equivalent circle diameters such as the projected area
diameter (area of circle with same area as the projected
area of the particle resting in a stable position)
Figure 1.1. Feret’s diameter
• Sieve analysis
Measurement of particle size
• It is carried out using a nest of sieves, each lower sieve being
of smaller aperture size.
• Measurement of particle size and of particle size
distribution is a highly specialized topic, and
• The sieves may either be mounted on a vibrator, which
considerable skill is needed in the making of
should be designed to give a degree of vertical movement in
accurate measurements and in their interpretation.
addition to the horizontal vibration or may be hand shaken.
• Before a size analysis can be carried out, it is
• The efficiency of screening is defined as the
necessary to collect a representative sample of the
ratio of the mass of material which passes
solids, and then to reduce this to the quantity which
the screen to that which is capable of passing
is required for the chosen method of analysis.
• Sedimentation and elutriation methods (>1 μm)
Measurement of particle size
• These methods depend on the fact that the terminal falling
velocity of a particle in a fluid increases with size.
• Microscopic analysis (1–100 μm)
• Microscopic examination permits measurement of
the projected area of the particle and also enables
an assessment to be made of its two-dimensional
• The largest particles are deposited preferentially and
consequently the rate of increase of weight falls off
progressively as particles settle out.
• In general, the third dimension cannot be
determined except when using special
• Sedimentation analyses must be carried out at
concentrations which are sufficiently low for interactive
effects between particles to be negligible so that their
terminal falling velocities can be taken as equal to those of
isolated particles.
• Automatic methods of scanning have been
• By using the electron microscope, the lower limit of
size can be reduced to about 0.001 μm.
• The elutriation method is a reverse sedimentation process
in which the particles are dispersed in an upward flowing
stream of fluid.
Measurement of particle size
• Laser diffraction analyzers
• X-ray or photo-sedimentometers
• These instruments exploit the radial light scattering • Instruments such as X-ray or photo-sedimentometers
distribution functions of particles.
serve to automate this method in a non-intrusive
• A suspension of particles is held in, or more usually
passed across, the path of a collimated beam of • This technique is limited to the analysis of particles
laser light, and the radially scattered light is collected whose settling behaviour follows Stokes’ law and to
by an array of photodetectors positioned conditions where any diffusive motion of particles is
perpendicular to the optical axis. The scattered light • negligible.
distribution is sampled and processed using
appropriate scattering models to provide a particle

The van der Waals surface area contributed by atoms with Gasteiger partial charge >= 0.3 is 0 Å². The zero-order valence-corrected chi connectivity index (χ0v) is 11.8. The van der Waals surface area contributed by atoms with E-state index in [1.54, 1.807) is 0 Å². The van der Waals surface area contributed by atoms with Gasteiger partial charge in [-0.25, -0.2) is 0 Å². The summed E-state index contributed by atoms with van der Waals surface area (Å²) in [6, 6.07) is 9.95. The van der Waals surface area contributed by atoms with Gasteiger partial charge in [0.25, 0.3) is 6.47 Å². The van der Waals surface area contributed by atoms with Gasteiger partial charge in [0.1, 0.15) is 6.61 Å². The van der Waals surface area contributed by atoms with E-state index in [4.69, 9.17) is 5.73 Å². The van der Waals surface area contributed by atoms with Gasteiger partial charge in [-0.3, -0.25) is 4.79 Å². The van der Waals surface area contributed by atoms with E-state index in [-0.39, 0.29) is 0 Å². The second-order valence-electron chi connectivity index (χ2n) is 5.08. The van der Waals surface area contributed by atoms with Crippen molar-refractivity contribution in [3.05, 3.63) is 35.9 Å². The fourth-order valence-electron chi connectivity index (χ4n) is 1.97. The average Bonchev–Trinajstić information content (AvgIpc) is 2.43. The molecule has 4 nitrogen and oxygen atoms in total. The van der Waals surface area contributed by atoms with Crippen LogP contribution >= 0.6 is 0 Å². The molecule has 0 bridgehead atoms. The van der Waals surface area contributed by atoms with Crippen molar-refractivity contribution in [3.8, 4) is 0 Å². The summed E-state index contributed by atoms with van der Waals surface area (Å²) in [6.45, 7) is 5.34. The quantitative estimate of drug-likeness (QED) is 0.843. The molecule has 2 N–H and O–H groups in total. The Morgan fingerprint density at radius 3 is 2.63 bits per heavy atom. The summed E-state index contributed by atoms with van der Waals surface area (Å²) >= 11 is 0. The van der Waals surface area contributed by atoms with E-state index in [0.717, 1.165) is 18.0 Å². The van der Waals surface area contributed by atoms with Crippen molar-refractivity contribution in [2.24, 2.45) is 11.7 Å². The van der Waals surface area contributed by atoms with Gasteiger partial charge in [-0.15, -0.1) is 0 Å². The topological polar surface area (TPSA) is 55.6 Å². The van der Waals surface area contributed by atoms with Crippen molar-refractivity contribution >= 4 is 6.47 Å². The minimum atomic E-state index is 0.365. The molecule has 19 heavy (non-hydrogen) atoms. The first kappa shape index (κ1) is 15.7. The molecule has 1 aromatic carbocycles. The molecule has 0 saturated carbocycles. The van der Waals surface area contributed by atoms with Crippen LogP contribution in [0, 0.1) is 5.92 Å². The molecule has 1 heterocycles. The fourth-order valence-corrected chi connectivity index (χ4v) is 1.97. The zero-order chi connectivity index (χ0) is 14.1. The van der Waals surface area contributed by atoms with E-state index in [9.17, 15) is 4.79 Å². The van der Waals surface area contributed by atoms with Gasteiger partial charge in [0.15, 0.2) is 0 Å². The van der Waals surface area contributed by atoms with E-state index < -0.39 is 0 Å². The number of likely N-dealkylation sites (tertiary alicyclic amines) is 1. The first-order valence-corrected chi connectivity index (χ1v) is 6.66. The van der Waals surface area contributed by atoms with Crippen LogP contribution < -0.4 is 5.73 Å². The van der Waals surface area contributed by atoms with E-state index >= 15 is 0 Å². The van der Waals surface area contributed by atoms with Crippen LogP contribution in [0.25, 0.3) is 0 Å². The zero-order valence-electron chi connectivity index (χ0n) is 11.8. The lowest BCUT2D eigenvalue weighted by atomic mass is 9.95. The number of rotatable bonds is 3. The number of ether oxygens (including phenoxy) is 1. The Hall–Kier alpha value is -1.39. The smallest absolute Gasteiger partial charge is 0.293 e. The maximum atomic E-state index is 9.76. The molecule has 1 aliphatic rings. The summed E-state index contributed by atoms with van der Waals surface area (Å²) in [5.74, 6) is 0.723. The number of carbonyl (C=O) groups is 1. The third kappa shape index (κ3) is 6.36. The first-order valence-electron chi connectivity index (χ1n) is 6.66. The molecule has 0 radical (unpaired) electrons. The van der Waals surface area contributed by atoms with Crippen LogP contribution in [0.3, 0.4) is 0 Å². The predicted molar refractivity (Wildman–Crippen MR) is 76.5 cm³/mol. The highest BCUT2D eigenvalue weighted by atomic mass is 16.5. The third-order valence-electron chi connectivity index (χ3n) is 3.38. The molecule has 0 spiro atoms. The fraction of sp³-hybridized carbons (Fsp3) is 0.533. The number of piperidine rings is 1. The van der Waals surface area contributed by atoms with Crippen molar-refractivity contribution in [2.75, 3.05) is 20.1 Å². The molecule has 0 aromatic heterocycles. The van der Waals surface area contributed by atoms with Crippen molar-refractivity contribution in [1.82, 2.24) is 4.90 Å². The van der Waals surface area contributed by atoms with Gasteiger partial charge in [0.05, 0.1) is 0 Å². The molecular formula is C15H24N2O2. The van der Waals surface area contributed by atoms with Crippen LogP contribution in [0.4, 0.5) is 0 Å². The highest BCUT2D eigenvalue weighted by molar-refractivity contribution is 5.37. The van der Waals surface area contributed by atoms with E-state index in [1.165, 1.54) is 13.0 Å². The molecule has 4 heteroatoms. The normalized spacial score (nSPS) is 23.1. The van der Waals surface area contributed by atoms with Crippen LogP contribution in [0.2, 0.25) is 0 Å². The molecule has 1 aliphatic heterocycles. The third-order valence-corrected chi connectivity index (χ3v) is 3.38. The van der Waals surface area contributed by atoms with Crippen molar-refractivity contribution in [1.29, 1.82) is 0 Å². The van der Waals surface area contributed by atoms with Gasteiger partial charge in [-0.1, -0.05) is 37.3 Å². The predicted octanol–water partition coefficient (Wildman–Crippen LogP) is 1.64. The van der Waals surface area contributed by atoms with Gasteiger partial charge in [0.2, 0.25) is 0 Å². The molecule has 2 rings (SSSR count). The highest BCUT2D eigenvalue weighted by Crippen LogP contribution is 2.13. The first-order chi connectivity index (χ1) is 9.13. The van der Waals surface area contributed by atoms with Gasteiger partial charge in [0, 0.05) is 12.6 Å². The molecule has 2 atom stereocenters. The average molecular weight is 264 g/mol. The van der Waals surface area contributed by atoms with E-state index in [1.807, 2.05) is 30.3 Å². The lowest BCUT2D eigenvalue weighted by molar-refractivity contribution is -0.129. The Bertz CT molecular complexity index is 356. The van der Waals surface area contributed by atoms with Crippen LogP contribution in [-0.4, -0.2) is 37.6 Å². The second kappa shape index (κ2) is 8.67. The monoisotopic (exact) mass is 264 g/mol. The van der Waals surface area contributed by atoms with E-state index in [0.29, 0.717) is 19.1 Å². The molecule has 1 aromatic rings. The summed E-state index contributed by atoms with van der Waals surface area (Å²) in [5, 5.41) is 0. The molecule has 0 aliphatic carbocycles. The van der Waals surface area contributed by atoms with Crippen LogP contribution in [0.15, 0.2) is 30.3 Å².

size distribution.
• Instruments are available which provide particle size
information over the range 0.1–600 μm.
Measurement of particle size
• Sub-micron particle sizing
• Particles of a size of less than 2 μm are of particular
interest in Process Engineering because of their
large specific surface and colloidal properties.
• Photon correlation spectroscopy (PCS), may be
used to provide information about particle diffusion
Particle size distribution
• Most particulate systems of practical interest consist
of particles of a wide range of sizes, and it is
necessary to be able to give a quantitative indication
of the mean size and of the spread of sizes.
• The results of a size analysis can most conveniently
be represented by means of a cumulative mass
fraction curve, in which the proportion of particles (x)
smaller than a certain size (d) is plotted against that
size (d).
• From these results a cumulative size distribution can
be built up and this can then be approximated by a
smooth curve provided that the size intervals are
sufficiently small
Figure 1.1. Particle Size Distribution curve
(cumulative basis)
Figure 1.2. Particle Size Distribution curve
(frequency basis)
Mean particle size
• Mean size will describe only one particular
characteristic of the powder and it is important to
decide what that characteristic is before the mean is
calculated. Thus, it may be desirable to define the
size of particle such that its mass or its surface or its
length is the mean value for all the particles in the
Figure 1.4. Particle Size Distribution curve
Figure 1.3. Particle Size Distribution curve
❑ For naturally occurring materials the curve will
generally have a single peak.
❑ For mixtures of particles, there may be as many
peaks as components in the mixture.
• Mean sizes based on surface
Mean particle size
• Mean sizes based on volume
Mean particle size
• Mean dimensions based on length
Exercise 1.1
• The size analysis of a powdered material on a mass
basis is represented by a straight line from 0 per
cent mass at 1 μm particle size to 100 per cent
mass at 101 μm particle size as shown in Figure 1.5.
• Calculate the surface mean diameter of the
particles constituting the system.
Figure 1.5. Size analysis of powder